Hill of Tara, Ireland: A site of importance spanning about 1800 years.
The Hill of Tara is a compex site with a long history. Summary information as follows:
- Located midway between Navan and Dunshaughlin in central County Meath, about 40 minutes north of Dublin.
- Contains a mix of graves, tombs and temples built over a long period ranging from the fourth millennium BC to the 15th century AD.
- A historic power and religious base centred on the Kingship of Tara.
- Each succeeding generation and culture from the fourth millennium onwards built on the work of that which already existed.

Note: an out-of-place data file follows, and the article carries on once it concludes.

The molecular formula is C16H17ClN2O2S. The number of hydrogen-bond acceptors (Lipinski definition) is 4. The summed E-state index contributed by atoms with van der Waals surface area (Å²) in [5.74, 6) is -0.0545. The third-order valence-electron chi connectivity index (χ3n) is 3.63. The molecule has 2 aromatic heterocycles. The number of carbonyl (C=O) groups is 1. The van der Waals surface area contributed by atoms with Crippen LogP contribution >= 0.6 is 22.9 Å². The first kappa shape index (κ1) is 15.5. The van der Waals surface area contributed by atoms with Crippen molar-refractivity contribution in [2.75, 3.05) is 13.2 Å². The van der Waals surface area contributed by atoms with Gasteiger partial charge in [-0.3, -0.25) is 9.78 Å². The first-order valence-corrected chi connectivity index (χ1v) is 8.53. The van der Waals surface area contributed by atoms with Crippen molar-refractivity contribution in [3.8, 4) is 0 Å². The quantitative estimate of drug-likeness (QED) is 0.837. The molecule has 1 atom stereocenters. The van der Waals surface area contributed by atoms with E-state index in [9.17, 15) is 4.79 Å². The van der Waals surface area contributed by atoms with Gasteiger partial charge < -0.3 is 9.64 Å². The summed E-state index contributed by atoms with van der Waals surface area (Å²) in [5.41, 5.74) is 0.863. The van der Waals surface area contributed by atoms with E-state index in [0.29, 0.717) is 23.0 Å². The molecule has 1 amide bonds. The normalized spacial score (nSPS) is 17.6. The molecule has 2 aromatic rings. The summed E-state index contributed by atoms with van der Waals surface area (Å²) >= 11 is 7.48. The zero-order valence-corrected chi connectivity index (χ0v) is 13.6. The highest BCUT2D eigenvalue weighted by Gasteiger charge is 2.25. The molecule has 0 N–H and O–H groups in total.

- The oldest monument on the site is a passage tomb of Dumha na nGiall which dates from the third millennium BC. This was excavated 1955-9 and then restored. There are some forty Bronze Age burials inserted into the soil mantle and passage.
- Later in the third millennium a 200 m long cursus-like enclosure was built down the northern flank of the hill,
- Next, two great henges were built just off the hill, one of which measures 270m in diameter.
- More than 25 barrows and ring-ditches occur on Tara, mostly from the Bronze-Age.
- A hengiform enclosure extending to 1000m in circumference encircles the crown of the hill. This dates from the Iron-Age ( 1st century BC).
- Tech Cormaic, a bivallate ring fort is probably the latest earthwork on Tara.
Video clip of site